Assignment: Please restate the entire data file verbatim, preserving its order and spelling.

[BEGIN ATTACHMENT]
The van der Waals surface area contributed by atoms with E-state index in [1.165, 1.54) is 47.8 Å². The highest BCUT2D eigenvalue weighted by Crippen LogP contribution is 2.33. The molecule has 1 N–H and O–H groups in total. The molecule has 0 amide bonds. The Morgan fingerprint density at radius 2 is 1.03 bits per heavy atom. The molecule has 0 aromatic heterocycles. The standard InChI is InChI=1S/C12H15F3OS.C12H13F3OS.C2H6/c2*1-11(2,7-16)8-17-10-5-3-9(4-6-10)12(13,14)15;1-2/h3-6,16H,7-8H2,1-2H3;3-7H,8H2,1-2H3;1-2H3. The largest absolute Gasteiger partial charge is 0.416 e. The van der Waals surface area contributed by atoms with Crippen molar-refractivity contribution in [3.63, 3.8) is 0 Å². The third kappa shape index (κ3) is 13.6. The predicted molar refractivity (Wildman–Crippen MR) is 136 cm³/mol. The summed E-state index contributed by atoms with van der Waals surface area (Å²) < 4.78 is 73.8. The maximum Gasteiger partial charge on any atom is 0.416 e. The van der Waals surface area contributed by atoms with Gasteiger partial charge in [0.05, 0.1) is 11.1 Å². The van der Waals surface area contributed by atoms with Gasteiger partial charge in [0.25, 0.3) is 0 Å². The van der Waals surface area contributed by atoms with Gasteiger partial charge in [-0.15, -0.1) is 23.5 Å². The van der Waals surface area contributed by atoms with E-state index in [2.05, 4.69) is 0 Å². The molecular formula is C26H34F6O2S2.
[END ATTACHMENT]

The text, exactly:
The van der Waals surface area contributed by atoms with E-state index in [1.165, 1.54) is 47.8 Å². The highest BCUT2D eigenvalue weighted by Crippen LogP contribution is 2.33. The molecule has 1 N–H and O–H groups in total. The molecule has 0 amide bonds. The Morgan fingerprint density at radius 2 is 1.03 bits per heavy atom. The molecule has 0 aromatic heterocycles. The standard InChI is InChI=1S/C12H15F3OS.C12H13F3OS.C2H6/c2*1-11(2,7-16)8-17-10-5-3-9(4-6-10)12(13,14)15;1-2/h3-6,16H,7-8H2,1-2H3;3-7H,8H2,1-2H3;1-2H3. The largest absolute Gasteiger partial charge is 0.416 e. The van der Waals surface area contributed by atoms with Crippen molar-refractivity contribution in [3.63, 3.8) is 0 Å². The third kappa shape index (κ3) is 13.6. The predicted molar refractivity (Wildman–Crippen MR) is 136 cm³/mol. The summed E-state index contributed by atoms with van der Waals surface area (Å²) < 4.78 is 73.8. The maximum Gasteiger partial charge on any atom is 0.416 e. The van der Waals surface area contributed by atoms with Gasteiger partial charge in [0.05, 0.1) is 11.1 Å². The van der Waals surface area contributed by atoms with Gasteiger partial charge in [0.25, 0.3) is 0 Å². The van der Waals surface area contributed by atoms with Gasteiger partial charge in [-0.15, -0.1) is 23.5 Å². The van der Waals surface area contributed by atoms with E-state index in [2.05, 4.69) is 0 Å². The molecular formula is C26H34F6O2S2.